Saudi steps up war on sorcery
Saudi Arabia has decided to bolster its religious police unit specialized in arresting magicians within an ongoing war on sorcery which is punishable by execution in the Gulf Kingdom.
The Commission for the Promotion of Virtue and Prevention of Vice, the influential law enforcement authority in the world’s oil powerhouse, reported that it had created a “field unit” charged with fighting sorcerers, who it described as “key causers of religious and social instability in the country.”
The new unit is headed by sheikh Adel Al Muqbil, a prominent scholar in the Kingdom, and it includes several other well known scholars.
The Commission’s president, Sheikh Abdul Latif Al Shaikh, ordered the creation of that unit which the statement said is designed to “activate field action to fight sorcerers and charlatans in all parts of the Kingdom.”
“The unit has been given orders to immediately arrest sorcerers and charlatans and refer them to the specialized authorities to apply God’s punishment on them and end their harmful deeds against Muslims,” it said.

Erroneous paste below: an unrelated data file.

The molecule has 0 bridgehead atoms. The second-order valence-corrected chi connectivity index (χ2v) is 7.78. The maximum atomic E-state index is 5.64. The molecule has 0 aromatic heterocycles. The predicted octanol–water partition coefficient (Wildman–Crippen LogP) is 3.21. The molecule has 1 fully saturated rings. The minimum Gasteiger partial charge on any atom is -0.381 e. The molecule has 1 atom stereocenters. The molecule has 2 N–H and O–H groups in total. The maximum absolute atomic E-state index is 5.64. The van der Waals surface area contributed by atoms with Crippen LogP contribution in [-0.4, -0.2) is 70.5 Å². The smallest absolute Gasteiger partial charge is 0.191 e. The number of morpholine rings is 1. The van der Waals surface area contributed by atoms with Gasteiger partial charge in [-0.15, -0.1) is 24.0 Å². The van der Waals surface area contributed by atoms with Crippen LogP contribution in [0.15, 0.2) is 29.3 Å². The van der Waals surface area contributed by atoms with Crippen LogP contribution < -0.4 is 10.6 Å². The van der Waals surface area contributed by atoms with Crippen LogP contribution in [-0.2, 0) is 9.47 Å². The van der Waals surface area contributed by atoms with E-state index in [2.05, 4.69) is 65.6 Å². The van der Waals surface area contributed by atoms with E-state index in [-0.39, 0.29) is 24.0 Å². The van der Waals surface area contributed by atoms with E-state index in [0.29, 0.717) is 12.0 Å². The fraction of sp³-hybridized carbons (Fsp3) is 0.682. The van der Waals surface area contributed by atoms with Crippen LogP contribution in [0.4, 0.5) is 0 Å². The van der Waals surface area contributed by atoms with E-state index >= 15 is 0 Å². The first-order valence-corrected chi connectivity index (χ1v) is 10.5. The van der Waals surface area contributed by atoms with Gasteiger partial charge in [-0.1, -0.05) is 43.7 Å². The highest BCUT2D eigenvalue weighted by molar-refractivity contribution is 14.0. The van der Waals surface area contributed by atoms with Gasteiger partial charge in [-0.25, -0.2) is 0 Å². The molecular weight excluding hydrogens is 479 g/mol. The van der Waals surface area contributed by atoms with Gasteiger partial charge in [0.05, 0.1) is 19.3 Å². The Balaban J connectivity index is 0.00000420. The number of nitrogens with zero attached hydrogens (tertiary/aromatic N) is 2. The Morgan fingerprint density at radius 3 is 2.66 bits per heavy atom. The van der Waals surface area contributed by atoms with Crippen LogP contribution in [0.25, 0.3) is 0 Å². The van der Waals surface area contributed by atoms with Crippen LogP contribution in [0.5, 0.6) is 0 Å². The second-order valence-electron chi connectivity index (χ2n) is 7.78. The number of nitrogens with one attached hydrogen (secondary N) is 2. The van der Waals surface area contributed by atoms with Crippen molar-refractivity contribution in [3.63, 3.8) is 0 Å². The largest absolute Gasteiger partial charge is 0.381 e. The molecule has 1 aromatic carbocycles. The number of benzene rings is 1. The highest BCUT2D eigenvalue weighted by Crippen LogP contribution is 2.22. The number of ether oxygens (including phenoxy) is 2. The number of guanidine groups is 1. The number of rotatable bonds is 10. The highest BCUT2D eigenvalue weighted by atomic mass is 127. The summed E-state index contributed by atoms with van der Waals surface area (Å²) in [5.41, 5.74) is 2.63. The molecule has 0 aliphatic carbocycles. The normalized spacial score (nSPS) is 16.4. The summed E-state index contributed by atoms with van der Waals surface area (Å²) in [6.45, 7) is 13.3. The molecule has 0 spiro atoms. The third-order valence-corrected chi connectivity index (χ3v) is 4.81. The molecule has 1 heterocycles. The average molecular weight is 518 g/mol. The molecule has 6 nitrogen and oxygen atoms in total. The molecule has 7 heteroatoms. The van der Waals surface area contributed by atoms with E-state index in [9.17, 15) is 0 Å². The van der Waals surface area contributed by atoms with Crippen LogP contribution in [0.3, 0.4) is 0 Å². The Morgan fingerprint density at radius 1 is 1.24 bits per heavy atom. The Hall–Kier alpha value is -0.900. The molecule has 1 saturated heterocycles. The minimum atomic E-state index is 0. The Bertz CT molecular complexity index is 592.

The new unit is the latest in a series of measures taken by Saudi Arabia to eliminate sorcery as part of a campaign spearheaded by the Commission, an autonomous state fundamentalist group backed by King Abdullah.
Newspapers said last year that King Abdullah has ordered the Commission to devise new ways to combat black magic after endorsing a SR 2 million plan.
The newspapers in the Kingdom, which enforces one of the toughest Islamic sharia laws in the world, said the Commission decided to start a nation-wide campaign against witchcraft following a surge in reported black magic cases, which have reached around 586 over the past few years.
The campaign, which will continue indefinitely, involve lectures, training courses, stronger coordination among all relevant authorities, exchange of information within the Kingdom’s regions and storming of suspected places. Several persons accused of witchcraft have been executed in Saudi Arabia in the past few years.
The Commission said the drive would cover all areas of the Kingdom and would target all forms of black magic, which is viewed by Islam and other religions as evil and satanic driven. While some people defend what they describe as white magic, Islam and many other religions consider all types of magic as evil.
The Commission has not specified witchcraft offences in the Kingdom but there have been reports of cases involving all forms of black magic, including dowsing, exorcism, money cloning, fortune tellers, healers, bone-setters, makers of potions, herbalists, palmists, animal callers, alchemists, psychics, and empathy.
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